EAST LANSING, Mich. — For the first time, researchers have shown why precision-tinted lenses reduce headaches for migraine sufferers, a finding that could help improve treatment options for patients battling the debilitating ailment.
Jie Huang of Michigan State University's Department of Radiology used functional magnetic resonance imaging, or fMRI, to reveal how precision-tinted lenses normalize brain activity in patients with migraine headaches, preventing such attacks.
Huang's research appears in the current edition of the journal Cephalalgia, published by SAGE.
While tinted lenses are increasingly used for migraine sufferers, until now the science behind the effects was unclear. The team led by Huang showed how colored glasses - tuned specifically to each migraine sufferer - work by normalizing the activity in the brain's visual cortex, which is responsible for processing visual information and is located in the back of the brain.
Past research has revealed specific, abnormal brain activity, known as hyper-activation, when migraine sufferers saw intense patterns. The precision-tinted lenses considerably reduce the effect.
As part of the study, researchers focused on specific visual stimuli known to trigger migraines. These patterns, high contrast stripes or gratings, can give the illusion of shape, color and movement, not only triggering migraines but also causing seizures in some photosensitive epileptics.
Participants first were prescribed tinted lenses with an intuitive colorimeter, a device used to illuminate text with different colored lights, creating for each test participant an optimal color of light that led to the greatest comfort by reducing distortion.
Tinted lenses with this optimal color were created and given to each test subject, along with two other sets of tinted lenses without the optimal color. In addition, each patient was paired with a migraine-free control subject, who also was tested with that patient's three sets of lenses.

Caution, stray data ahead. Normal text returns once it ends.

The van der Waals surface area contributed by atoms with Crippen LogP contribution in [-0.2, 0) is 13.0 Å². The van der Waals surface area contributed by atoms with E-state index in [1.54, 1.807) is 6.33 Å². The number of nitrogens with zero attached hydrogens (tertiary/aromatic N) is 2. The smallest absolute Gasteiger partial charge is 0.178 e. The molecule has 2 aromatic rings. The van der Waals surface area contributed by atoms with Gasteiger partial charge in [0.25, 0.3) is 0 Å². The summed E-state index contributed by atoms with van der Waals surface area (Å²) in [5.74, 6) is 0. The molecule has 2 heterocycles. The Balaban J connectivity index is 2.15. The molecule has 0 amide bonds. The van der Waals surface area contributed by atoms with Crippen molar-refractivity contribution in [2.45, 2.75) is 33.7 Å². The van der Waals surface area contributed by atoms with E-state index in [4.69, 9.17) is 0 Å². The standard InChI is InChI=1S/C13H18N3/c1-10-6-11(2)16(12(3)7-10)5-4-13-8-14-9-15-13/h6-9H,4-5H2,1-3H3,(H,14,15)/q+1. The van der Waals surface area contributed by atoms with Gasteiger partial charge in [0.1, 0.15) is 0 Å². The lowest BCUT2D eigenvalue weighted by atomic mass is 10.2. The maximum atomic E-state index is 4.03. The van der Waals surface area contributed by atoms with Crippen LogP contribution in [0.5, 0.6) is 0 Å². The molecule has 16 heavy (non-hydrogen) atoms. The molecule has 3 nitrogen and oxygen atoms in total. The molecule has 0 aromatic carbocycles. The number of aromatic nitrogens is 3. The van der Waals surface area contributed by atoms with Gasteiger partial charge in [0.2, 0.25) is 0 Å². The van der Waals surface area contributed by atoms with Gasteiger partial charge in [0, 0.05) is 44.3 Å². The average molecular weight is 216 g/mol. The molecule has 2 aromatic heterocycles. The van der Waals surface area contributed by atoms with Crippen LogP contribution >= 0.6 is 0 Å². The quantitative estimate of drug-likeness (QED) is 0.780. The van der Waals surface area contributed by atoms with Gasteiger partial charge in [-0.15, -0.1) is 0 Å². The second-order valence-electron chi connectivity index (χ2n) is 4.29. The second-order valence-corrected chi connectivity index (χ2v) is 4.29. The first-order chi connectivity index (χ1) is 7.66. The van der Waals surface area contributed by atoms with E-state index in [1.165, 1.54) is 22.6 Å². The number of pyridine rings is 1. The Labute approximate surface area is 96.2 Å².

Once in the fMRI machine, the subjects were exposed to a range of striped patterns while their brain images were acquired. Then the researchers analyzed the effect of the tinted lenses on the activation of the different visual areas of the brain.
Specifically, the tinted lenses decreased hyper-activation for migraine sufferers in visual area V2 of the visual cortex of the brain.
Although patients reported some relief (a 40 percent improvement) using the control lenses, the precision-tinted lenses had a significant effect (70 percent improvement) when viewing the stressful stripes.
"The specific characteristics of activation we recorded could provide a potential biomarker for identifying those migraine patients suffering visual cortical hyper-activation," he said. "This biomarker could prove useful not only for further evaluation of tinted lenses but also for studying the effectiveness of drugs to prevent migraine headaches."
Huang worked with colleagues from the University of Michigan and the University of Essex in England. The article can be found for free for a limited time at http://cep.sagepub.com/.
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